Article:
"Political ads don't have large observable effects, just in general," Zeve Sanderson, the executive director at New York University's Center for Social Media and Politics, told ABC News. Direct posts from prominent people are more likely to sway users than ads, Sanderson added.

A study led by a researcher at Yale University, published last year, found that a nearly $9 million, eight-month ad campaign on social media across five swing states ahead of the 2020 election found "no evidence" that the program increased or decreased average voter turnout.

A separate study examining results from dozens of different political advertisements tested across nearly 60 groups of voters during the 2016 presidential election found small average effects on candidate favorability and voter choices.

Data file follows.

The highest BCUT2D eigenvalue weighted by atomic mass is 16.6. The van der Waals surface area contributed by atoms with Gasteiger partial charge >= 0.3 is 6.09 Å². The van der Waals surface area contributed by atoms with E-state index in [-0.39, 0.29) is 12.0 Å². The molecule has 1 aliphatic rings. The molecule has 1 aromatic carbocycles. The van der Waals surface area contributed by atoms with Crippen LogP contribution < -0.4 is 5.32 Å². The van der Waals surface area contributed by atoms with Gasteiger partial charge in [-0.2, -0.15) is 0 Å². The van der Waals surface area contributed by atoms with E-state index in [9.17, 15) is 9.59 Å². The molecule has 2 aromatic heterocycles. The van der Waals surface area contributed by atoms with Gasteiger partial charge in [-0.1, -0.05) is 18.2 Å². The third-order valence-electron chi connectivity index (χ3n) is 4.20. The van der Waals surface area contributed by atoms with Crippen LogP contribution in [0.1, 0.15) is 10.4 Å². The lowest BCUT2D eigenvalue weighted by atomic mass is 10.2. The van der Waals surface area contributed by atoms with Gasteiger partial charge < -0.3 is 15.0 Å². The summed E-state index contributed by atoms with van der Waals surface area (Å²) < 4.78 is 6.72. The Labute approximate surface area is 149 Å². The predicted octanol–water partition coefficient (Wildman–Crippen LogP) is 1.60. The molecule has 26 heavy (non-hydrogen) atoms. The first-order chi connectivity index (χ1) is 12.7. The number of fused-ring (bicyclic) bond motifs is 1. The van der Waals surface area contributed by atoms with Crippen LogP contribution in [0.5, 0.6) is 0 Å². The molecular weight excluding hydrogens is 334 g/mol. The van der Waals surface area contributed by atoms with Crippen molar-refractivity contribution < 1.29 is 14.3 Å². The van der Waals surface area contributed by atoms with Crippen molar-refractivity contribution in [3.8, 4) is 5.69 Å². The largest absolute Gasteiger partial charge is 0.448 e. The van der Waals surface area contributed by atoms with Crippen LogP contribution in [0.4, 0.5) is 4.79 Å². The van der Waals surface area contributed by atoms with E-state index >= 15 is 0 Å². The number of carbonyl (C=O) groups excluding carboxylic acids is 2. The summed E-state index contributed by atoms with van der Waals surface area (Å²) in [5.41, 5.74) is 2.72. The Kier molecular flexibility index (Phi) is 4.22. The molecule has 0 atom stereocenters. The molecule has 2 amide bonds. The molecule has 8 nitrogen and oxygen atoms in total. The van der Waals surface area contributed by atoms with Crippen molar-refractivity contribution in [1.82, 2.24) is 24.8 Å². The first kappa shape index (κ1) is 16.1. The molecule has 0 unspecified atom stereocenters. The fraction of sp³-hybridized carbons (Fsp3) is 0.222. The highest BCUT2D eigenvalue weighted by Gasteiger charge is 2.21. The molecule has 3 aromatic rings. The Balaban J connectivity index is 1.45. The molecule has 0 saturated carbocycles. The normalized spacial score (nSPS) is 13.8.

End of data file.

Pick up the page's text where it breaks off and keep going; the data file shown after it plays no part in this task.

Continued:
While social media ads may hold little direct effect on voters, Kwon said, the election-denial messages could still elevate the false claims within the wider national conversation ahead of the 2024 election.

"If we just consider political ads on Facebook, it may not have a significant effect," Kwon said. "However, the problem is that once it's shared, the message can be picked up and propagated by others."

"It gives more reason for extreme thinkers to talk about and share their opinions," she added. "It's a disturbing idea that this could influence public trust in the election process."


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Sam Altman steps down from role as CEO of OpenAI

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(NEW YORK) -- Sam Altman is stepping down from his role as CEO of OpenAI, the company announced on Friday.

The departure follows a review process undertaken by the company's board of directors, said OpenAI, the maker of the popular conversation bot ChatGPT.

"Mr. Altman's departure follows a deliberative review process by the board, which concluded that he was not consistently candid in his communications with the board, hindering its ability to exercise its responsibilities," OpenAI said in a statement. "The board no longer has confidence in his ability to continue leading OpenAI."